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UN General Assembly Geneva to host Iran nuclear conference

The reactor building of Bushehr nuclear power plant, 1,245 kilometres south of the Iranian capital Tehran

The reactor building of Bushehr nuclear power plant, 1,245 kilometres south of the Iranian capital Tehran


A top-level conference on Iran’s nuclear programme will be held in Geneva “from October”, according to Foreign Minister Didier Burkhalter, speaking during the United Nations General Assembly in New York.

Burkhalter told Swiss public radio, RTS, on Tuesday that he had been in contact with his Iranian counterpart, Mohammad Javad Zarif, and that the dialogue would continue in Geneva “at chief negotiator level”. The meeting is still to be confirmed.

He described Switzerland as a “communication channel” in this “exercise in rapprochement”.

US President Barack Obama on Tuesday cautiously embraced overtures from Iran’s new president, Hassan Rouhani, as the basis for a possible nuclear deal, but a failed effort to arrange a simple handshake between the two leaders underscored entrenched distrust that will be hard to overcome.

In his speech to the UN, Obama said he was determined to test Rouhani’s recent diplomatic gestures and challenged him to take concrete steps toward resolving Iran’s long-running nuclear dispute with the West.

Hours later, Rouhani used his debut at the world body to pledge Iran’s willingness to engage immediately in “time-bound” talks on the nuclear issue, but he offered no new concessions and repeated many of Iran’s grievances against the United States and Washington’s key Middle East ally, Israel.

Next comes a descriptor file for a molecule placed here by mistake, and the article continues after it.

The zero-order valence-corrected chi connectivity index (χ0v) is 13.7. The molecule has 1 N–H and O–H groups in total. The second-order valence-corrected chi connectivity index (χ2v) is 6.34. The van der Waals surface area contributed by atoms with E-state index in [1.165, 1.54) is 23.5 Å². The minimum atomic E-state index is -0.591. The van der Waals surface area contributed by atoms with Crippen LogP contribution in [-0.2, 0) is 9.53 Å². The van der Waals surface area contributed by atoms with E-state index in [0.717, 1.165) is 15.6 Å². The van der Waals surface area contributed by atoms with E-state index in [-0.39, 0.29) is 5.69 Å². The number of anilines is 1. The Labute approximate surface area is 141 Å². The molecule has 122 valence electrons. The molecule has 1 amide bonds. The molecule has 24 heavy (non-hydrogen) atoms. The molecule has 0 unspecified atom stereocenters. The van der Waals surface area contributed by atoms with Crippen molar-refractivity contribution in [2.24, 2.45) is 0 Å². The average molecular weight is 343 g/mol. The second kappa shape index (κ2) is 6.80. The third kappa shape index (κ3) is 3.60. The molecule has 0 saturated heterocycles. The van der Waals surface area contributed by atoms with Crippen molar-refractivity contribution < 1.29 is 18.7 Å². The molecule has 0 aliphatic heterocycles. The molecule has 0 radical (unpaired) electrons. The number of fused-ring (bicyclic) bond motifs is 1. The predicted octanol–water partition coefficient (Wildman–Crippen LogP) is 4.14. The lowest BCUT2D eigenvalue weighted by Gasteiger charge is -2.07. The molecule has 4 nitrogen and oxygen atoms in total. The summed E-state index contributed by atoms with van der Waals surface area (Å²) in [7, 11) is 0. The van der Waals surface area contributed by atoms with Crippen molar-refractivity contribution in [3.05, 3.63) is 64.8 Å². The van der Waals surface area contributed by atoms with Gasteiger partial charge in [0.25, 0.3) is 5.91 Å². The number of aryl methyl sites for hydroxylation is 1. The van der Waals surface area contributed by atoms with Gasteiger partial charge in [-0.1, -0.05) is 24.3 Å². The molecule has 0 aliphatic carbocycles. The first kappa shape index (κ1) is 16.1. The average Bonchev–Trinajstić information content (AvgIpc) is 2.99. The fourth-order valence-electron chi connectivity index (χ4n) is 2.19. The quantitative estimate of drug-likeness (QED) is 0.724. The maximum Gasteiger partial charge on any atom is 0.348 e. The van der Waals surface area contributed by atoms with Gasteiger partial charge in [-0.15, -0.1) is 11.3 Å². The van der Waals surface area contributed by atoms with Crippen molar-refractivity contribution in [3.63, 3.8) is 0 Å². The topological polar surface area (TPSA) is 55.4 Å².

‘City of human rights’

For his part, Swiss President Ueli Maurer complained in his speech at the General Assembly about the self-serving policies of many large countries.

Maurer, who holds the rotating Swiss presidency for one year, said that “as the representative of a neutral country with a long humanitarian tradition”, he was concerned about the return of power politics, a form of international relations in which countries protect their interests by threatening each other with military, economic or political aggression.

“Smaller countries are increasingly less accepted as partners,” he said, adding that he hoped this trend would reverse.

He also stressed the importance of sovereign countries choosing their own constitution and economic system, adding that “no countries is allowed to force its law onto another”.

Problems, he said, could be solved only through negotiation. “Sovereignty and equal rights guarantee peace, stability and good relations between all nations.”

On Tuesday, Maurer met UN Secretary-General Ban Ki-moon and discussed Geneva as an international location. “Geneva is the humanitarian capital and the city of human rights,” he declared. and agencies


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